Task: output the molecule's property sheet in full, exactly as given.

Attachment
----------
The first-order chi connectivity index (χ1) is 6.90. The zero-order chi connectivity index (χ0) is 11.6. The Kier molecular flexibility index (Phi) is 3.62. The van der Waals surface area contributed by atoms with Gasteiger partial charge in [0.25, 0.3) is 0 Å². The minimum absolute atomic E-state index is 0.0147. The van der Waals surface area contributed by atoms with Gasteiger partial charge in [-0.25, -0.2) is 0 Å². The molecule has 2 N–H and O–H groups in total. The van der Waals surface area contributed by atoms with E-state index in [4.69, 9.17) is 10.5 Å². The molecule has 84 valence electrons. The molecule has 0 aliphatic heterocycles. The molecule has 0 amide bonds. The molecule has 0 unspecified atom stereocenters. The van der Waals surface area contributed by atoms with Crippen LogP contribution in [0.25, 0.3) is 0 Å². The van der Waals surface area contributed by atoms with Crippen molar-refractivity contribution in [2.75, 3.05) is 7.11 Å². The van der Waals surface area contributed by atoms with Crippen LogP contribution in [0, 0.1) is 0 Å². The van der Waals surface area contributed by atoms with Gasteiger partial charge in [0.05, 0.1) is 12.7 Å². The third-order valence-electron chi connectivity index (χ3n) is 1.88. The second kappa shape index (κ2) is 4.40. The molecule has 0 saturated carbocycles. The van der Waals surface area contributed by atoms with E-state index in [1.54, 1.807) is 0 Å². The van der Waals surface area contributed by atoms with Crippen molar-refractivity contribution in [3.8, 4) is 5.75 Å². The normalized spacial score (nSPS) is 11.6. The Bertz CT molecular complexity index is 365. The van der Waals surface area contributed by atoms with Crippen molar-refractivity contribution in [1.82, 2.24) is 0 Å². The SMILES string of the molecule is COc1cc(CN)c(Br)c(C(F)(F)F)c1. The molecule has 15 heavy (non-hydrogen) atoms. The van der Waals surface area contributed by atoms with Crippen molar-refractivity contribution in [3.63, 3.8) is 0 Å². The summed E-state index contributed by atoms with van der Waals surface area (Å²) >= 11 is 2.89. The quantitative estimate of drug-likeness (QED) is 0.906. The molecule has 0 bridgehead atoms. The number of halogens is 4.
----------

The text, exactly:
The first-order chi connectivity index (χ1) is 6.90. The zero-order chi connectivity index (χ0) is 11.6. The Kier molecular flexibility index (Phi) is 3.62. The van der Waals surface area contributed by atoms with Gasteiger partial charge in [0.25, 0.3) is 0 Å². The minimum absolute atomic E-state index is 0.0147. The van der Waals surface area contributed by atoms with Gasteiger partial charge in [-0.25, -0.2) is 0 Å². The molecule has 2 N–H and O–H groups in total. The van der Waals surface area contributed by atoms with E-state index in [4.69, 9.17) is 10.5 Å². The molecule has 84 valence electrons. The molecule has 0 aliphatic heterocycles. The molecule has 0 amide bonds. The molecule has 0 unspecified atom stereocenters. The van der Waals surface area contributed by atoms with Crippen LogP contribution in [0.25, 0.3) is 0 Å². The van der Waals surface area contributed by atoms with Crippen molar-refractivity contribution in [2.75, 3.05) is 7.11 Å². The van der Waals surface area contributed by atoms with Crippen LogP contribution in [0, 0.1) is 0 Å². The van der Waals surface area contributed by atoms with Gasteiger partial charge in [0.05, 0.1) is 12.7 Å². The third-order valence-electron chi connectivity index (χ3n) is 1.88. The second kappa shape index (κ2) is 4.40. The molecule has 0 saturated carbocycles. The van der Waals surface area contributed by atoms with E-state index in [1.54, 1.807) is 0 Å². The van der Waals surface area contributed by atoms with Crippen molar-refractivity contribution in [3.8, 4) is 5.75 Å². The normalized spacial score (nSPS) is 11.6. The Bertz CT molecular complexity index is 365. The van der Waals surface area contributed by atoms with Crippen molar-refractivity contribution in [1.82, 2.24) is 0 Å². The SMILES string of the molecule is COc1cc(CN)c(Br)c(C(F)(F)F)c1. The molecule has 15 heavy (non-hydrogen) atoms. The van der Waals surface area contributed by atoms with Crippen molar-refractivity contribution in [3.63, 3.8) is 0 Å². The summed E-state index contributed by atoms with van der Waals surface area (Å²) >= 11 is 2.89. The quantitative estimate of drug-likeness (QED) is 0.906. The molecule has 0 bridgehead atoms. The number of halogens is 4.